HAMTRAMCK, Mich. — The disclaimer “No animals were harmed in the making of this film” is something films like to let you know when it appears that some animals may have been harmed in the movie’s making. My suspicion is that artist Andrew Mehall is not in the position to offer us any such assurances. Two of the pieces in his solo show New Ideas (Reinforcing Shitty Old Ideas) feature large, live fish in uncomfortable spaces, and it bodes not well for the fish.
Did this bother me? Yes, and I was not the only one. The show opened in the midst of the 5th annual Hamtramck Neighborhood Arts Festival, which encourages residents of Hamtramck to engage with their local art spaces, including Ben Thompson Gallery’s temporary outpost on St. Aubin (it will be moving to a permanent space on Sobieski following Mehall’s show). Inside the space — an unfinished house stripped down to the studs — Mehall’s installations (curated by Young World colleague and self-described “primary interlocutor” Ben Hall) were at times indistinguishable from the demolished interior. “Having that ability to entirely control power, sound, and light are the real benefits of tackling a raw, gutted space,” said Mehall, about working in the gallery’s temporary location. “In that way vacant houses are no more empty than the basements and garages of the suburbs.”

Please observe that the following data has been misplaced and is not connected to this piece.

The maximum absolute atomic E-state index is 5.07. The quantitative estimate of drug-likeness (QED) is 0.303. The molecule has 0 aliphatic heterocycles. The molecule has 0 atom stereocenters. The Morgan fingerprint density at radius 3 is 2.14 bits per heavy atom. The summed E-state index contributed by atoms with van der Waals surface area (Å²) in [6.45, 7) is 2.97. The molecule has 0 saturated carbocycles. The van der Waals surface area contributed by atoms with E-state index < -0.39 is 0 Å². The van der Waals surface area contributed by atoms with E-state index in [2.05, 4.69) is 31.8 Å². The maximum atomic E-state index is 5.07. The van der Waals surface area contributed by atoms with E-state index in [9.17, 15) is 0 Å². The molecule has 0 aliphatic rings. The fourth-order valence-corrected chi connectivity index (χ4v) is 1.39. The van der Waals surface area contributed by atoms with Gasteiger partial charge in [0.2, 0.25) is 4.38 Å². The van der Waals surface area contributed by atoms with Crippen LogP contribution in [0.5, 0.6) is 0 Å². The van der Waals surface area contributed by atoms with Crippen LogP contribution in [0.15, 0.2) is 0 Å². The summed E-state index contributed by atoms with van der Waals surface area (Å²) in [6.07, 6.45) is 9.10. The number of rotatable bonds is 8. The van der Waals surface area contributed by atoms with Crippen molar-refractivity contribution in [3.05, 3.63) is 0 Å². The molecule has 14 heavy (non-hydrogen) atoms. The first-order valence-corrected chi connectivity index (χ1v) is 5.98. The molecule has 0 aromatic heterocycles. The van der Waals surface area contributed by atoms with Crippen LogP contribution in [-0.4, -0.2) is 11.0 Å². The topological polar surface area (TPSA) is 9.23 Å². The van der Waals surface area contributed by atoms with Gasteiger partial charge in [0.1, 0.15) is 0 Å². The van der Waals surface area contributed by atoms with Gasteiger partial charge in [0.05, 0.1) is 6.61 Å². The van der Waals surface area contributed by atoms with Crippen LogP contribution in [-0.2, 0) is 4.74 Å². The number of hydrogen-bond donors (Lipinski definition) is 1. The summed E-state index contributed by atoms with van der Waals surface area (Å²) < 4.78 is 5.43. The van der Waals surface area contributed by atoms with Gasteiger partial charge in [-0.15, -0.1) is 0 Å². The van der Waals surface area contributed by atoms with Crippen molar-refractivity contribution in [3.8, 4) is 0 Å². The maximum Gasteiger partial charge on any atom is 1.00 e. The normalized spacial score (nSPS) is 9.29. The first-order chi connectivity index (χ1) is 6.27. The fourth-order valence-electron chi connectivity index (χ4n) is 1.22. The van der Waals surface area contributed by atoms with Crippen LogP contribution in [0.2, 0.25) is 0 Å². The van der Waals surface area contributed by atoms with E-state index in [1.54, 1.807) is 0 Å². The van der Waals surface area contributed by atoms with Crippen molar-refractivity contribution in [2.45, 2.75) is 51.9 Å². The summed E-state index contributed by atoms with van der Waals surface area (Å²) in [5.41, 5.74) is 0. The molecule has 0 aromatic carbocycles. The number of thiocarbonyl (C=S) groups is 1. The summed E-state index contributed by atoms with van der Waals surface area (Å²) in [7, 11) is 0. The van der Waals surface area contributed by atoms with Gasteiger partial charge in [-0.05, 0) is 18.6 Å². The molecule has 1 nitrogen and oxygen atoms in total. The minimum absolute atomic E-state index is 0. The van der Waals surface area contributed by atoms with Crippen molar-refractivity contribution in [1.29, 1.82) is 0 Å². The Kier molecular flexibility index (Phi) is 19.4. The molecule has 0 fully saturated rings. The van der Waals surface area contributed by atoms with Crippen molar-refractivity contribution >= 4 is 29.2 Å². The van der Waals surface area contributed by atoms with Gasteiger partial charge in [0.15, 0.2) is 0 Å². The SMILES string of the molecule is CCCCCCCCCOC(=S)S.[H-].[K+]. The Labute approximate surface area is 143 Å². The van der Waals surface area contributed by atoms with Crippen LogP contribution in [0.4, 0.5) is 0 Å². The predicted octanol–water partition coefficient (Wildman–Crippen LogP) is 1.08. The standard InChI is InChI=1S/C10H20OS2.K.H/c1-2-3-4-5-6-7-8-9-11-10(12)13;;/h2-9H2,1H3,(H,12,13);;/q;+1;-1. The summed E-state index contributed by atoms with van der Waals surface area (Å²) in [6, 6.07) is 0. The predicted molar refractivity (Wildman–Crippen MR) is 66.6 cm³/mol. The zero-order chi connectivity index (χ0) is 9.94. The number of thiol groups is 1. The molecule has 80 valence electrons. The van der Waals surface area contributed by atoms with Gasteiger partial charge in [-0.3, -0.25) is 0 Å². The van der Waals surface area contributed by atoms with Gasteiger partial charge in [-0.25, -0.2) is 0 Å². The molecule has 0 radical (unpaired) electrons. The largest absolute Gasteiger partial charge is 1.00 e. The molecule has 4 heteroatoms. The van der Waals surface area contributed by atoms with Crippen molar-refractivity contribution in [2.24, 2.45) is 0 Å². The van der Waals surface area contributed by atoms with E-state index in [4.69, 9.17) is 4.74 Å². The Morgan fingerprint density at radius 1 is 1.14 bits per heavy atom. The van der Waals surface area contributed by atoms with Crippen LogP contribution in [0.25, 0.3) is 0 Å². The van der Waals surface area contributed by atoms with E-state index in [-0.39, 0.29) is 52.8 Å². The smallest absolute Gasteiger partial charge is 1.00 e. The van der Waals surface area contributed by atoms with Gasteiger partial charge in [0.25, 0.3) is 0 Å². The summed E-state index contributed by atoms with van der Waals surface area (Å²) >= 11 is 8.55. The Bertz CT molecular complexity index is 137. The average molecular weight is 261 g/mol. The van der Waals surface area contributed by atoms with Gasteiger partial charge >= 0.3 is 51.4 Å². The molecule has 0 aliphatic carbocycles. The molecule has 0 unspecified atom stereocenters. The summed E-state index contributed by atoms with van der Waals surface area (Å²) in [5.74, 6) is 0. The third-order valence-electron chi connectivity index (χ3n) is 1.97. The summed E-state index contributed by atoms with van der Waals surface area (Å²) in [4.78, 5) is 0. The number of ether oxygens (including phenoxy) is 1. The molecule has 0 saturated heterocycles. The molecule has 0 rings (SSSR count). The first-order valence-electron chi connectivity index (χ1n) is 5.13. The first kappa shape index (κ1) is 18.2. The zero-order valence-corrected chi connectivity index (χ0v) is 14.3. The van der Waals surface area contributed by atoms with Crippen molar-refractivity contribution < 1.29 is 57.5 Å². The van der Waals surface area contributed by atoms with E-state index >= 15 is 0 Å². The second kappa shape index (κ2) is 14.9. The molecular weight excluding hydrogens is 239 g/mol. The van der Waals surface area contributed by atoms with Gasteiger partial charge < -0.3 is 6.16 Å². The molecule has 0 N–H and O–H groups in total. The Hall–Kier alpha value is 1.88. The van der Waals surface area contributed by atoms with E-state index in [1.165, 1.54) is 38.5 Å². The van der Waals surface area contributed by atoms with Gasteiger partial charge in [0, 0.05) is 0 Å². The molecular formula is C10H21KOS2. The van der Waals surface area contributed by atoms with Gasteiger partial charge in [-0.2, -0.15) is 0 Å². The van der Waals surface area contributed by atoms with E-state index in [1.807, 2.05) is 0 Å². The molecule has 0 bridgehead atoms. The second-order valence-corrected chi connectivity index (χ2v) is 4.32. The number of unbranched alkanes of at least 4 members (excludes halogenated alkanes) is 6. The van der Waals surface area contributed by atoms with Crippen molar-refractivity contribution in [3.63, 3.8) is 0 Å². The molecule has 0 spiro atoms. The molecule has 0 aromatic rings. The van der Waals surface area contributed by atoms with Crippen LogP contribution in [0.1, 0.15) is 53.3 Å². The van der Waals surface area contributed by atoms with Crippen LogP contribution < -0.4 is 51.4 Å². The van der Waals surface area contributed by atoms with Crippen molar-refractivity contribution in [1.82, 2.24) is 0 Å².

In the room that housed the show’s most dramatic work, “It Depends On How Much Time We Have” — a Plexiglass tube that held four live tilapia in a space so tight they could not turn around — one of St. Aubin’s residents, an older gentleman, spoke my mind aloud. “That’s too much, man,” he said.